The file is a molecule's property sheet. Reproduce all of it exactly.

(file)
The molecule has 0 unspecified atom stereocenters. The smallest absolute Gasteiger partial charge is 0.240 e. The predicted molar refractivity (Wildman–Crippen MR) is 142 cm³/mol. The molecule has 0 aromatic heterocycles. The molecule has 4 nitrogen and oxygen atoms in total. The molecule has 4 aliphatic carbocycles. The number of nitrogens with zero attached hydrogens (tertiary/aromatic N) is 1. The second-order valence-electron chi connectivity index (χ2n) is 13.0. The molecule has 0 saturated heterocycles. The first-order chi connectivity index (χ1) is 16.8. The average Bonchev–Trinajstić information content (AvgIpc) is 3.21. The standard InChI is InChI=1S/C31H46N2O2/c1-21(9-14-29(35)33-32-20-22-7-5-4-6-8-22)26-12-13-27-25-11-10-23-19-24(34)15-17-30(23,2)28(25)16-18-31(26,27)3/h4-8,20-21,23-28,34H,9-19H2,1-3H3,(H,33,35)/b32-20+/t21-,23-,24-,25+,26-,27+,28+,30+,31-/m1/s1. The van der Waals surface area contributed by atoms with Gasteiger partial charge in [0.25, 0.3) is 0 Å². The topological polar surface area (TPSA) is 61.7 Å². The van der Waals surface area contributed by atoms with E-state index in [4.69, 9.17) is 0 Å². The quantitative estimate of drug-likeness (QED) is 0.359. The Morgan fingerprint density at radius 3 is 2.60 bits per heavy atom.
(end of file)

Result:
The molecule has 0 unspecified atom stereocenters. The smallest absolute Gasteiger partial charge is 0.240 e. The predicted molar refractivity (Wildman–Crippen MR) is 142 cm³/mol. The molecule has 0 aromatic heterocycles. The molecule has 4 nitrogen and oxygen atoms in total. The molecule has 4 aliphatic carbocycles. The number of nitrogens with zero attached hydrogens (tertiary/aromatic N) is 1. The second-order valence-electron chi connectivity index (χ2n) is 13.0. The molecule has 0 saturated heterocycles. The first-order chi connectivity index (χ1) is 16.8. The average Bonchev–Trinajstić information content (AvgIpc) is 3.21. The standard InChI is InChI=1S/C31H46N2O2/c1-21(9-14-29(35)33-32-20-22-7-5-4-6-8-22)26-12-13-27-25-11-10-23-19-24(34)15-17-30(23,2)28(25)16-18-31(26,27)3/h4-8,20-21,23-28,34H,9-19H2,1-3H3,(H,33,35)/b32-20+/t21-,23-,24-,25+,26-,27+,28+,30+,31-/m1/s1. The van der Waals surface area contributed by atoms with Gasteiger partial charge in [0.25, 0.3) is 0 Å². The topological polar surface area (TPSA) is 61.7 Å². The van der Waals surface area contributed by atoms with E-state index in [4.69, 9.17) is 0 Å². The quantitative estimate of drug-likeness (QED) is 0.359. The Morgan fingerprint density at radius 3 is 2.60 bits per heavy atom.